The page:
When site reliability engineer David Barksdale was fired from his job at Google for allegedly using his position to cyberstalk teens with Google Talk accounts, it sent a shiver across the Internet. The idea that a creepy geek working for one of the world’s biggest technology companies could use his combination of technical acumen and privileged access to spy on young citizens seemed to raise the worst kind of privacy fears. More than learning information carelessly or ignorantly posted online, Barksdale’s supposed deeds evoked darker images, the sort from which Chris Hansen has made a comfortable living capturing on video. As part of his job, Barksdale had the keys to the digital kingdom and could pry into the profiles and accounts of individuals who trusted Google and used the company’s services to communicate with others in what they believed to be security and confidentiality.
Anyone following the story had a right to be outraged. The teens Barksdale may have spied on could have been my kid, or yours. And the incident raised broader questions about the nature of information security in the digital age. How much privacy do we have? Who really has access to the information we share with our trusted vendors? What are the risks of taking advantage of the many tools available to anyone on the Internet?
These questions are legitimate, but they aren’t new. The fact that Barksdale worked for one of the biggest brands on the Internet magnified the attention the story received, but the underlying issue of trust and betrayal means the questions now being asked should have been asked all along.
Consider some other recent headlines that involved individuals taking advantage of privileged access to information for less than honorable reasons:
- UCLA Medical Center administrative assistant Lawanda Jackson used her position to snoop the medical files of the hospital’s patients on behalf of the National Enquirer. Among the records Jackson accessed were those belonging to celebrities like Farrah Fawcett and Britney Spears.
- Jackson Memorial Hospital (Miami) ultrasound technician Rebecca Garcia was paid $1000 a month to steal and provide medical records for injuries due to auto accidents, slips-and-falls, to Rueben E. Rodriguez, who would then sell the information to lawyers as leads for personal injury, negligence, and similar lawsuits.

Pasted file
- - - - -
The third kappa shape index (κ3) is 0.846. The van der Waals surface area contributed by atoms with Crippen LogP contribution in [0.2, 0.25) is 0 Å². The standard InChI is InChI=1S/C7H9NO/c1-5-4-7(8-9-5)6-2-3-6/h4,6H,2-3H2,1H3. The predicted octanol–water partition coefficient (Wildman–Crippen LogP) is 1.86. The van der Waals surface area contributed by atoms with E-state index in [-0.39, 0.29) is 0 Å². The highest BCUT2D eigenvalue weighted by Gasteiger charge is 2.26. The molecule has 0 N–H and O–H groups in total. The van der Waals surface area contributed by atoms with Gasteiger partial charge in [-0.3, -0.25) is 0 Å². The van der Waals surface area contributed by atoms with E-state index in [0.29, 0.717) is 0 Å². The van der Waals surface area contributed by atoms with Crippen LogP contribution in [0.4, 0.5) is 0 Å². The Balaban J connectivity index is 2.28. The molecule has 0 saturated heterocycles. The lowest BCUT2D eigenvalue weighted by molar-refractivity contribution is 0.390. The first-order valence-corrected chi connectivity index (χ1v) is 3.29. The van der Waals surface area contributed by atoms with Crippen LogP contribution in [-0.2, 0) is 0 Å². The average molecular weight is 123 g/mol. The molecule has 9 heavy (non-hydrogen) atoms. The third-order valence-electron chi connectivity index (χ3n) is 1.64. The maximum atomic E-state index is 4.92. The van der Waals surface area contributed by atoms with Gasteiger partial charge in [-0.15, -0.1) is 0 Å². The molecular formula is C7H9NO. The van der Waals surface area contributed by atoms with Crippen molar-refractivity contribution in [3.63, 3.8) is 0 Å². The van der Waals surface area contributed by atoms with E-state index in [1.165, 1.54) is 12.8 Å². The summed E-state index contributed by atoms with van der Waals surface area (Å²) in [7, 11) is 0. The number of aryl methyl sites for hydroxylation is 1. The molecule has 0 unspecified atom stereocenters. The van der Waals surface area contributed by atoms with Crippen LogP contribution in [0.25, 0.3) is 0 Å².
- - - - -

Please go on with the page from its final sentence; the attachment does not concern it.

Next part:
- A similar data theft scheme affected patients University Medical Center in Las Vegas, Nevada. UMC employees informed hospital officials that patient files were being accessed and sold to personal injury lawyers. When CEO Kathy Silver learned files were being stolen and sold she looked into the situation but then dismissed it as a “nonissue” according to reports. An investigation is ongoing.
Each of these cases (and many more besides) involved an individual with privileged access to sensitive personal information betraying the trust imputed to them to do their job. We can’t escape the fact that nearly every facet of our lives involves the granting of some level of trust to others. Our employment, personal relationships, religious affiliations, health care, financial management and other personal and professional associations require that we share certain information that we might otherwise choose to keep to ourselves. The stronger the relationship and the more trust we grant, the more information we share.
We tend not to think about this much in our day-to-day affairs. Even when a story like the one involving Google breaks and catches our attention it’s easy to dismiss the possible personal implications. I’m more vigilant. I don’t have a Google Talk account. Those things happen to other people. Taken out of the digital realm it’s not a stretch to compare the potential consequences of Barksdale’s teen stalking to the actual consequences of betrayals that have been happening for years in schools, clubs, churches, and other organizations where children congregate. And adults are far from immune; the fact is we are all vulnerable to social engineering.
To focus on Google (or, less specifically, the Internet) as the bad actor in this story is to miss the bigger picture: online or offline life involves risk, and the best way to mitigate risk is through informed engagement. Trust is integral to that engagement and, unfortunately all too often, so is betrayal.
Mike Spinney is a senior privacy analyst with privacy research and consulting firm Ponemon Institute. For more information about or to contact the Ponemon Institute, visit www.ponemon.org.